“WHERE’S OTA NOW WE REALLY NEED IT?” Article by Hazel Henderson

© By Hazel Henderson 2018

The US Congress created the Office of Technology Assessment (OTA)in the 1970s to prepare law-makers with knowledge needed when questioning witnesses like Facebook CEO Mark Zuckerberg on how their use of personal data drove their algorithms for vast profits. Through the 1980s OTA provided congressmembers with needed background on all the technologies under public debate on their possible impacts on health, society and the environment.

OTA marshalled top experts from US universities and laboratories for their reports on future problems and possibilities…..but gored too many sacred cows and special interests.  In 1996 Congress then slayed its OTA messenger.

Fast forward to recent hearings on Facebook, Google, Amazon and Twitter on Russian hacking of our 2016 election. Embarrassingly, congressmembers were caught on camera, blindsided, ignorant of the technologies these giant companies use to build their billions of users and outsize profits.

In our TV show “Social Media in the Crosshairs” I and NASA Chief Scientist Dennis Bushnell explore the need for oversight, new business models and possible anti-trust breakup of these social media monopolies.  They successfully exploit the “winner-take-all” network effects of their internet-based platforms.  We discussed ways people can protect themselves, their privacy, autonomy and safety from the dangers of hackers, spyware and cyber-attacks.  Data scientist-musician Jaron Lanier advises: “Ten Arguments for Deleting Your Social Accounts Right Now “(2018)!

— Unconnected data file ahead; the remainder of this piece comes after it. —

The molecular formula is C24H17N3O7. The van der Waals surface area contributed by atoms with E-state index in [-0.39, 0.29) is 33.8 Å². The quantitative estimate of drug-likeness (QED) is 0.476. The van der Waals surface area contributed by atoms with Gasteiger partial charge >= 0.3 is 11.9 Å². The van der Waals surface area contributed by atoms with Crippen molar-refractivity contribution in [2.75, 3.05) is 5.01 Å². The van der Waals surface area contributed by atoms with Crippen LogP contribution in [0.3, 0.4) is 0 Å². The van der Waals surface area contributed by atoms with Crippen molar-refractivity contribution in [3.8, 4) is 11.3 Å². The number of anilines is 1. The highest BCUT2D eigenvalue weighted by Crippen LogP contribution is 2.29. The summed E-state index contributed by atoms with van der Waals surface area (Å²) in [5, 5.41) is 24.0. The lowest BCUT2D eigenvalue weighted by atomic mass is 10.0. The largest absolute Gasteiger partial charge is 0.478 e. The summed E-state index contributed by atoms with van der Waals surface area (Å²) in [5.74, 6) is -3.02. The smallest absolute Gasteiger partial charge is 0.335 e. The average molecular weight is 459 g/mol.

As the public faces the threats from automation, robots, artificial intelligence (AI) and the biased algorithms now controlling our daily lives, members of Congress are calling for restoring the dormant OTA.  The FTC and other agencies try to replicate OTA’s services.  How else can they question these deeper issues and how these technologies are threatening our privacy, millions of jobs and even disrupting electric grids and financial services?

A report for McKinsey Global Institute “Notes From the AI Frontier: Applications and Value of Deep Learning “looks at 400 companies and how AI is expected to increase efficiency and profitability across 19 industrial sectors.  No mention for what broader public purpose beyond private sector profit, the questions asked in all OTA studies.

Unsurprisingly, these advanced AI techniques teach computer algorithms to take over ever more tasks requiring “deep mind” judgements based on human brain functions.  For example, as Lanier points out: training AI systems to translate languages requires feeding them human translators’ knowledge. Then, the human translators’ jobs disappear!

This McKinsey report notes that these “deep mind “capabilities driven by such machine learning require ever more access to personal data from humans. So consumers must be ever more closely monitored, tracked and surveilled to feed these computer algorithms. Only one of the 19 industrial sectors surveyed referenced any public interest or social purposes. The entire report focuses on “value” to companies, i.e. equated with increasing monetary revenues.

McKinsey’s bullish conclusion: that progress in AI is expected to yield between $ 3.5 and $5.8 trillion of additional revenues for these commercial sectors.  Enter OTA, with its charter: would have begun by asking what public purpose was to be served and then assessing AI’s long-term social and environmental impacts, costs and consequences for all segments of the US population.  An OTA report on social media, robots, automation, video-game addiction, and rapid digitalization of all sectors is needed NOW!

Stay tuned.